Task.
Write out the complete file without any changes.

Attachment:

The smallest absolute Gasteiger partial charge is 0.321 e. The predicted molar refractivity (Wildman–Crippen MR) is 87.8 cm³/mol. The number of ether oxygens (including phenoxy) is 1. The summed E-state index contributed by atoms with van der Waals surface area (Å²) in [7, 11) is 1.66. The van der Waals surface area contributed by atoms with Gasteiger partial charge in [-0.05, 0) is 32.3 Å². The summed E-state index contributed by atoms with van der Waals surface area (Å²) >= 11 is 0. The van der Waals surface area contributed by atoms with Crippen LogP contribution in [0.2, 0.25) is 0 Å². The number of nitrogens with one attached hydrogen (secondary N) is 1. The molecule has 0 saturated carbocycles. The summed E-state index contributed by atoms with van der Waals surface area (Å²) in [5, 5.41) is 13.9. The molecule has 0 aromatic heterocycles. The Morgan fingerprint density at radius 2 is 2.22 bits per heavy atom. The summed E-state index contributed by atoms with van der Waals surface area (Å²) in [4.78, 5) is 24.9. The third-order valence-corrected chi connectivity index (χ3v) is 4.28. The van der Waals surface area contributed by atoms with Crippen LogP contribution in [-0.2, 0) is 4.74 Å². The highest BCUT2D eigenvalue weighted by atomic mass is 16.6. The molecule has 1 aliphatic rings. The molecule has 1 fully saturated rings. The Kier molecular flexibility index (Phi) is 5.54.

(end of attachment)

The smallest absolute Gasteiger partial charge is 0.321 e. The predicted molar refractivity (Wildman–Crippen MR) is 87.8 cm³/mol. The number of ether oxygens (including phenoxy) is 1. The summed E-state index contributed by atoms with van der Waals surface area (Å²) in [7, 11) is 1.66. The van der Waals surface area contributed by atoms with Gasteiger partial charge in [-0.05, 0) is 32.3 Å². The summed E-state index contributed by atoms with van der Waals surface area (Å²) >= 11 is 0. The van der Waals surface area contributed by atoms with Crippen LogP contribution in [0.2, 0.25) is 0 Å². The number of nitrogens with one attached hydrogen (secondary N) is 1. The molecule has 0 saturated carbocycles. The summed E-state index contributed by atoms with van der Waals surface area (Å²) in [5, 5.41) is 13.9. The molecule has 0 aromatic heterocycles. The Morgan fingerprint density at radius 2 is 2.22 bits per heavy atom. The summed E-state index contributed by atoms with van der Waals surface area (Å²) in [4.78, 5) is 24.9. The third-order valence-corrected chi connectivity index (χ3v) is 4.28. The van der Waals surface area contributed by atoms with Crippen LogP contribution in [-0.2, 0) is 4.74 Å². The highest BCUT2D eigenvalue weighted by atomic mass is 16.6. The molecule has 1 aliphatic rings. The molecule has 1 fully saturated rings. The Kier molecular flexibility index (Phi) is 5.54.